While the previous post was written on some sort of utopian late summer day, this one is coming together as the fireplace is crackling for the first time of the season and my wool sock covered feet are resting comfortably on the coffee table. Just one week apart, and the shift from late summer to fall has pronounced itself ever so clearly. We like it though. As days are getting shorter, there’s more room made for relaxing inside. The “pressure” to be constantly active, to do stuff, to live as intensely as summer and spring do is subsiding, making way for a wonderful slow-down. Living in a place with four such distinct seasons – plus very drastic changes in daylight hours – makes for a very cyclical life. Once one season is coming to end, we’re ready for the next. Fall and winter bring stillness and time for contemplation, spring and summer are celebrations of life and bursting with activity. When we’re now waving goodbye to summer and welcoming fall, it’s with plenty of excitement – hey, long days are lovely but please give us lit candles, warming food, a fireplace to gather around. Let’s bring on the most grounding time of the year, shall we?Read more
As I’m writing this, dragonflies are hovering over my naked feet. Ah, September. If somehow the cool breeze and the longer shadows would fail to hint that fall is here, you can trust that the ever so punctual dragonflies sure won’t. We did, however, go for a swim just two days ago (60 F/16 C water temperature tastes remarkably sweet post long run) and this is being typed while sitting barelegged in a reclined chair, soaking up the last sunrays of this beautiful Sunday – and perhaps this summer. I’ve just washed my hands about five times to get all the dirt off after hours worth of butt-up-in-the-air, hands-in-the-dirt kind of activities. Michael has been busy inside, making granola, fresh mint ice cream and flatbread. In our world, the definition of a quite lovely afternoon, actually. This inaugural harvest time for us has taught us one big thing – September is a busy month! There are crates and crates worth of apples that need to be taken care of. Plums spread out to ripen wherever you look. Tomatoes screaming for your attention. A garden that needs to get out of its summer costume and dressed for fall. Lingonberries, chanterelles, blackberries and rosehips filling up the ditches and the woods, asking to be foraged and turned into something hearty and warming. And while this might seem stressful to some (and sure as heck to us too, from time to time), living in close contact with nature is so grounding, so decompressing, so healing. At least, that’s what we’re realizing.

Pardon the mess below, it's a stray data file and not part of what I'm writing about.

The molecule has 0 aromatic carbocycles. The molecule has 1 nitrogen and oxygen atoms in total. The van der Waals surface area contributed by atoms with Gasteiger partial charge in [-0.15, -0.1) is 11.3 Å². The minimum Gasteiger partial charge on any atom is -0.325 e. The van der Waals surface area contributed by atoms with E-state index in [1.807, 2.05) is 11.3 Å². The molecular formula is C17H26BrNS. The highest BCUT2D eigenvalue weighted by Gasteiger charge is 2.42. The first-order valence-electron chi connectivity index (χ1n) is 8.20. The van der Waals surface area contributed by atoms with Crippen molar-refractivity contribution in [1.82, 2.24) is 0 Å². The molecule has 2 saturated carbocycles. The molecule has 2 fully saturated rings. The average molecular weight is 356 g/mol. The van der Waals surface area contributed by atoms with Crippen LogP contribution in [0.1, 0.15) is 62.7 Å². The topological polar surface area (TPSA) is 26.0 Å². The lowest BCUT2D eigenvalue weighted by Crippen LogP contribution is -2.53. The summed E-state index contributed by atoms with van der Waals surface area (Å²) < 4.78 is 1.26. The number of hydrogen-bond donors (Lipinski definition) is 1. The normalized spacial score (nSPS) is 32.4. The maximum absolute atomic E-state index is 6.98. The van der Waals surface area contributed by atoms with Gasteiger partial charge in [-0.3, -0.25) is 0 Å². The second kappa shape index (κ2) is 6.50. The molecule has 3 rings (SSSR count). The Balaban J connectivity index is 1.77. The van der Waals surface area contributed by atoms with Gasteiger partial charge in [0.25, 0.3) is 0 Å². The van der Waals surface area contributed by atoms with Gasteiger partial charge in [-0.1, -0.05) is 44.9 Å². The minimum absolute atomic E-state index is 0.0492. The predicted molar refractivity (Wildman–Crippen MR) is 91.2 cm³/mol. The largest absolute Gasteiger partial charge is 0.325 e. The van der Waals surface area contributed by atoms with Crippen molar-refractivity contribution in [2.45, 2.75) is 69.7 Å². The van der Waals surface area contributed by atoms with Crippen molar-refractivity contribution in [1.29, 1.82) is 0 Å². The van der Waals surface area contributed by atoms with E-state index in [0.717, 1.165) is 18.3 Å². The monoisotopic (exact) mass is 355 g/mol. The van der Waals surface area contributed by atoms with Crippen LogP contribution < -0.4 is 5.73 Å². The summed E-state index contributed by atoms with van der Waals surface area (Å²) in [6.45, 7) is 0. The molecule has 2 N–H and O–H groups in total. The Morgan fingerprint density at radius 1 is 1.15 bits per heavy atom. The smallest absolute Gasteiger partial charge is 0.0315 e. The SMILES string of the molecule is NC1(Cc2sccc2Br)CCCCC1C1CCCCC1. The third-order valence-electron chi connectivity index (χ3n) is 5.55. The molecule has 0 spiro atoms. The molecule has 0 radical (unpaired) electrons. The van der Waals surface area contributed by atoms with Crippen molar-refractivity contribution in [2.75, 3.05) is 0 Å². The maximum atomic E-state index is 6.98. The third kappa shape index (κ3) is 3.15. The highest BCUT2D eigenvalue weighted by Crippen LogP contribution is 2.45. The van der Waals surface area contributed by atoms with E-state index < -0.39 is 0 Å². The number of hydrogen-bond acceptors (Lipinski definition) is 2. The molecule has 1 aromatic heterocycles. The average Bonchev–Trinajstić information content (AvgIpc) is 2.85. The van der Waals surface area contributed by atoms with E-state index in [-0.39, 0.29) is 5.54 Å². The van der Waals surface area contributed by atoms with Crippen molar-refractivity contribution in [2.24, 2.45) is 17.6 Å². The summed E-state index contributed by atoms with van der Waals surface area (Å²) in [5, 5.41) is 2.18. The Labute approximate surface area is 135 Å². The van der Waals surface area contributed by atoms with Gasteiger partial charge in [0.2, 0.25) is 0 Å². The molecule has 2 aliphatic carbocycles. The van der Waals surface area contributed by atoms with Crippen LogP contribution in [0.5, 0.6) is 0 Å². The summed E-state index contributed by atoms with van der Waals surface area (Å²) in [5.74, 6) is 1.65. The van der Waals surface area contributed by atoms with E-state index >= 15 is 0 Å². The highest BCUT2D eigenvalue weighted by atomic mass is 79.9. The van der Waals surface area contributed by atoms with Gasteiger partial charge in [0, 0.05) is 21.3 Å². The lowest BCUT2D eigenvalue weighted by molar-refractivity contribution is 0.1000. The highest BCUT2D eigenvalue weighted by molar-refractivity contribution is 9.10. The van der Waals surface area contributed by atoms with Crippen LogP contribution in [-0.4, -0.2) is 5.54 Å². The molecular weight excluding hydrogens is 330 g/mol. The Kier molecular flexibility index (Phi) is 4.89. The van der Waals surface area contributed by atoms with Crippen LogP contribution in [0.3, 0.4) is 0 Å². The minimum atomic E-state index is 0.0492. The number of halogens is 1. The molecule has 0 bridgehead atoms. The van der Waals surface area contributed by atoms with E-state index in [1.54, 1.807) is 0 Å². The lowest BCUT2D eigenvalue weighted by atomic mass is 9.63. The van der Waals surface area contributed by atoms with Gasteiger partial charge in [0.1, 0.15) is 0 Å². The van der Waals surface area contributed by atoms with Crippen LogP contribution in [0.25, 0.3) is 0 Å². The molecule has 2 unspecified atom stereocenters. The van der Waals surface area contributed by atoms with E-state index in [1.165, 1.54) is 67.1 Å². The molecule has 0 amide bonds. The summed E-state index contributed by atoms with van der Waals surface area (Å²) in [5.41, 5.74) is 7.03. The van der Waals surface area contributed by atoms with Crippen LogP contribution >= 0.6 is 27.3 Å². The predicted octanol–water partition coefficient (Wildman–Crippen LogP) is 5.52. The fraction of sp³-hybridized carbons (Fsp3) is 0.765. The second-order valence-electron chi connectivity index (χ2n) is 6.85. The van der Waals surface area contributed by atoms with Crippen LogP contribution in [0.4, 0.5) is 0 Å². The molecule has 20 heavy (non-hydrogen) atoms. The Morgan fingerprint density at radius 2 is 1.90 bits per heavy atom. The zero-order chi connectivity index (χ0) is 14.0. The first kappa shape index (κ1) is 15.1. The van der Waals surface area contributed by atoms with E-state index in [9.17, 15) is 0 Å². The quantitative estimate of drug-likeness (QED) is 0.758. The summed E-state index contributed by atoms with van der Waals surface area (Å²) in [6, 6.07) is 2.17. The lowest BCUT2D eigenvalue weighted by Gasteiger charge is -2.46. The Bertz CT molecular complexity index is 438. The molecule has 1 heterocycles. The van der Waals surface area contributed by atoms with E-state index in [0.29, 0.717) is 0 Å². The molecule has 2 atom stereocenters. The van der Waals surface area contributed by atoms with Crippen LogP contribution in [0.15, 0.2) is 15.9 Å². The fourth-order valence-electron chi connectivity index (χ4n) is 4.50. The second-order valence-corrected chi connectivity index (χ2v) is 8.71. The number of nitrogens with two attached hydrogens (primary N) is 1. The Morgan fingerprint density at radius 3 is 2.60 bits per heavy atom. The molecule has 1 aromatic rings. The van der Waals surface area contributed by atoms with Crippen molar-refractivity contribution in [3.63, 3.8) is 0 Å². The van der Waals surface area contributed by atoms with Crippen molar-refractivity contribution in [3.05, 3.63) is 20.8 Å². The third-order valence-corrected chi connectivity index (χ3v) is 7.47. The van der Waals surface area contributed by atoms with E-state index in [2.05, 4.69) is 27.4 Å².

First of all, huge thank you to the awesome Andrea Bemis for initiating and creating #localthirty. We couldn’t be more excited to join in! Here’s a link to Andrea’s website: http://dishingupthedirt.com
So happy you’re taking the time to come read a little more about this whole ‘eating locally’-business. As mentioned on Instagram, we both read the book ‘Animal, Vegetable, Miracle’ by Barbara Kingsolver about four years ago. This book depicts the author and her family’s first year of embracing the ‘locavore’ movement, where they decide to settle on an Appalachian farm and live off of what they can either grow/produce themselves, or gather from others in the local area. While an ‘extreme’ case (not everyone can pull a farm out of their sleeve), the book is written in the most humble of ways. There’s no preaching. There’s no forcing, shaming or guilt tripping. There are just carefully selected words dancing across the pages, saying ‘hey… you can think like this, too’.
First of all, I would like to say thank you to each and every one who has read the previous post (whether just the initial words or the whole darn thing). Your encouragement and kind comments mean so much to me. For someone who has always preferred the anonymous life and so far gone the non-sharing route, this is one big challenge that I’ve (we’ve) chosen to take on. Chosen it because I’ve learned how powerful it can be to get an insight into others’ journeys, others’ struggles, others’ heavy hearts. Chosen it because I know how inspirational it can be to be allowed into others’ spheres of happiness, others’ fulfilled dreams, others’ way of life. So as much as I’m completely anti the over-sharing and the seeking of validation that occur throughout social media, I do believe in saying – hey, my heart was heavy too. But it got better. And then it got awesome.
Blogging! Oh, this will be fun. The plan is for this blog to be about the same things as our Instagram account @intabagreen, i.e. a lot of vegetables and small scale farming, all our running endeavors, and some delicious vegetarian food to top it off. But plans often change direction and become something else (thank you life – you’re awesome), so we’ll just go with the flow and see where this takes us. Read more